By Ron Cook, Pittsburgh Post-Gazette
December 6, 2011
Tim Thomas(notes) #30 of the Boston Bruins makes one of his 39 saves on a shot from James Neal(notes) #18 of the Pittsburgh Penguins in the third period on December 5, 2011 at CONSOL Energy Center in Pittsburgh, Pennsylvania. Boston defeated Pittsburgh 3-1. (Photo by Jamie Sabau/Getty Images)
A measuring-stick game?
Let's hope not.
If the Penguins-Boston Bruins game Monday night were a measuring-stick game, the Penguins are in a lot of trouble. They were beaten, 3-1, in their building and the game didn't feel that close. Clearly, they don't measure up.
I refuse to go there this morning.
But the Penguins?
I'm not so sure.
To say they took this loss hard and personally would be an understatement.
"Obviously, it's one game in December," winger Pascal Dupuis said. "But at the same time, they were much better than us."
Also straying from the it's-just-one-game theme was defenseman Brooks Orpik.
"I don't think anyone in here is happy with their effort," he said. "It's one of the games you have marked on the schedule. It's disappointing that we kind of laid an egg."
This was in the moments immediately after the game, the loss still fresh and painful. It's nice to think, by now, a little common sense has taken over.
The Penguins were due to lose one at Consol Energy Center. This was just their second loss in regulation in 12 home games.
The Bruins came in as the hottest team in the NHL. You also might have heard they won the Stanley Cup last season.
And don't forget this key point:
It's December 6, people!
The Penguins will face the Bruins three more times in the regular season. Quite likely, the teams also will meet in the playoffs. If the Penguins lay an egg then, worry. If they allow the Bruins to "dictate" -- coach Dan Bylsma's word -- the outcome of those games, worry a lot.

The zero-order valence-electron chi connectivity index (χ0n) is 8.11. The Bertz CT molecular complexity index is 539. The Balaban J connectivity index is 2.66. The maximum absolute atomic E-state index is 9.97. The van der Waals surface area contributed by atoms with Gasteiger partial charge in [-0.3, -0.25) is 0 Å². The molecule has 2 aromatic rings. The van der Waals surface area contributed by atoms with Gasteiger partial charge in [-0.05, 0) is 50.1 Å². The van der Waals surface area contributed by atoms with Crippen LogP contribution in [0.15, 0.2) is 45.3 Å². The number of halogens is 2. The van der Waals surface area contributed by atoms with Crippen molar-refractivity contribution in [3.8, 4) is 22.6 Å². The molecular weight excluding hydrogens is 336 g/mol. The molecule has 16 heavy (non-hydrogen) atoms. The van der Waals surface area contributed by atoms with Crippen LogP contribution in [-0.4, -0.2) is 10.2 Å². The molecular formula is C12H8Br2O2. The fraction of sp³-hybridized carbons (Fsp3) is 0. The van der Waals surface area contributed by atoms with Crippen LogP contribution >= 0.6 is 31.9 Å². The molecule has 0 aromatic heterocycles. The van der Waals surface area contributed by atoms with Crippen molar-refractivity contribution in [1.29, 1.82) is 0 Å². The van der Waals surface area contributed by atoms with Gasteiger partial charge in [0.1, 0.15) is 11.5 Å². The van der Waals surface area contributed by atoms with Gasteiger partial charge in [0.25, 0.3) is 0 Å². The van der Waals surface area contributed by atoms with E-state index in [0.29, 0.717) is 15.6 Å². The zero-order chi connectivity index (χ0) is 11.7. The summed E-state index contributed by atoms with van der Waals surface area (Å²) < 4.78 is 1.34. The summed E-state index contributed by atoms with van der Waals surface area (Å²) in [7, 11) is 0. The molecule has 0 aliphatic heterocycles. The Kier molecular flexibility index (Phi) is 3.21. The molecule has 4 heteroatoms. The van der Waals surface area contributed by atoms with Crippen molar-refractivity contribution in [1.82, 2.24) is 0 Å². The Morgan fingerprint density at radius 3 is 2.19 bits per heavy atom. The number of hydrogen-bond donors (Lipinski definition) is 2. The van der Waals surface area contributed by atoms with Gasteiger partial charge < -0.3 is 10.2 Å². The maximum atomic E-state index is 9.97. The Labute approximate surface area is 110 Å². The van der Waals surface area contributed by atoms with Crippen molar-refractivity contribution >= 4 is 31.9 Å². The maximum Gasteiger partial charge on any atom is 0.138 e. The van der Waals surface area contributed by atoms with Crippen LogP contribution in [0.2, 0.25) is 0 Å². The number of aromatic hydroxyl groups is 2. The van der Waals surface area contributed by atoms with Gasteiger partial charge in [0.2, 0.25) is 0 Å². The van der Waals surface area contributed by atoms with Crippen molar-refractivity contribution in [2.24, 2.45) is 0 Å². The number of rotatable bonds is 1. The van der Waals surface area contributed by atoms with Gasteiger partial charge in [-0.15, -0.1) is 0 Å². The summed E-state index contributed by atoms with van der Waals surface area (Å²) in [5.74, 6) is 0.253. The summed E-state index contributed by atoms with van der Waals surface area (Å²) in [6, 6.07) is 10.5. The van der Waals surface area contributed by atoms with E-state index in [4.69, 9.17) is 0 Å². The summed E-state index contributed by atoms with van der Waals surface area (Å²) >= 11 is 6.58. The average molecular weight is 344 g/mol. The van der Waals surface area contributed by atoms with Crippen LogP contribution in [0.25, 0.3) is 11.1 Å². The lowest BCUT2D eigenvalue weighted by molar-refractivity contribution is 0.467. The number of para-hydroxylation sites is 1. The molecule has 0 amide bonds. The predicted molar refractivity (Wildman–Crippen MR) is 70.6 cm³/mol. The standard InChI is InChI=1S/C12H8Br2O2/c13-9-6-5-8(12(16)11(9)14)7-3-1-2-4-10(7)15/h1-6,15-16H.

If anything, the Penguins should feel fortunate to get out with no more damage than one loss. Sidney Crosby appeared to take a knee to the groin in an ugly collision with teammate Chris Kunitz in the third period but gathered himself and returned to the game. Moments later, Evgeni Malkin took a nasty face shield-to-face check from Daniel Paille but returned with nothing more serious than a bloody upper lip.
Really, a 3-1 defeat isn't all that crushing, all things considered.
The Penguins will tell you they lost the game when they failed to score on two 5-on-3 power plays -- one for 1:10, the other for 2:00 -- in the second period. That didn't help, certainly.
But I'm not sure this game wasn't lost before it started.
For one thing, the Penguins were playing their first game at home after a four-game trip. Hockey people have insisted for years that first game back is a tough assignment. I'm still not sure why, but, hey, who am I to argue?
For another thing, the Penguins played without injured starting defensemen Kris Letang, Zbynek Michalek and Deryk Engelland. Now that created a tough challenge even I can understand. Not to put all the blame for this defeat on the replacements because it takes an entire team to drop an egg, but Alexandre Picard was a minus-one, Robert Bortuzzo was a minus-two and Simon Despres took two penalties.
For a third thing, the Bruins came in on an amazing 13-0-1 roll. They had outscored their opponents, 63-26, in those 14 games. They had won five in a row on the road even more convincingly, outscoring the opposition, 24-6. They had the league's best goaltender, Tim Thomas, who had a 1.93 goals-against average with nine consecutive wins.
"They're good," Orpik conceded. "Nothing flashy, just good. They're very patient. They wait for you to make mistakes and they capitalize on them.
"Tonight, we made a lot of mistakes. You can point to this and that, but it was kind of right from the start. We weren't ready to play. It's a good lesson for us, I guess."
The Penguins don't have to wait long for a chance to feel a lot better about themselves. They play in Philadelphia Thursday night against the Flyers. The fans there figure to welcome Crosby back to the NHL like only they can. Beating the Flyers would be special.
Isn't it always?
Here's guessing Dupuis realizes that today. But late Monday night, he still was thinking about the Bruins.
"If we do play them in the playoffs," he said, "we had better play a lot better than we did tonight."
We all can agree on that.
Ron Cook: firstname.lastname@example.org. Ron Cook can be heard on the "Vinnie and Cook" show weekdays from 10 a.m. to 2 p.m. on 93.7 The Fan. More articles by this author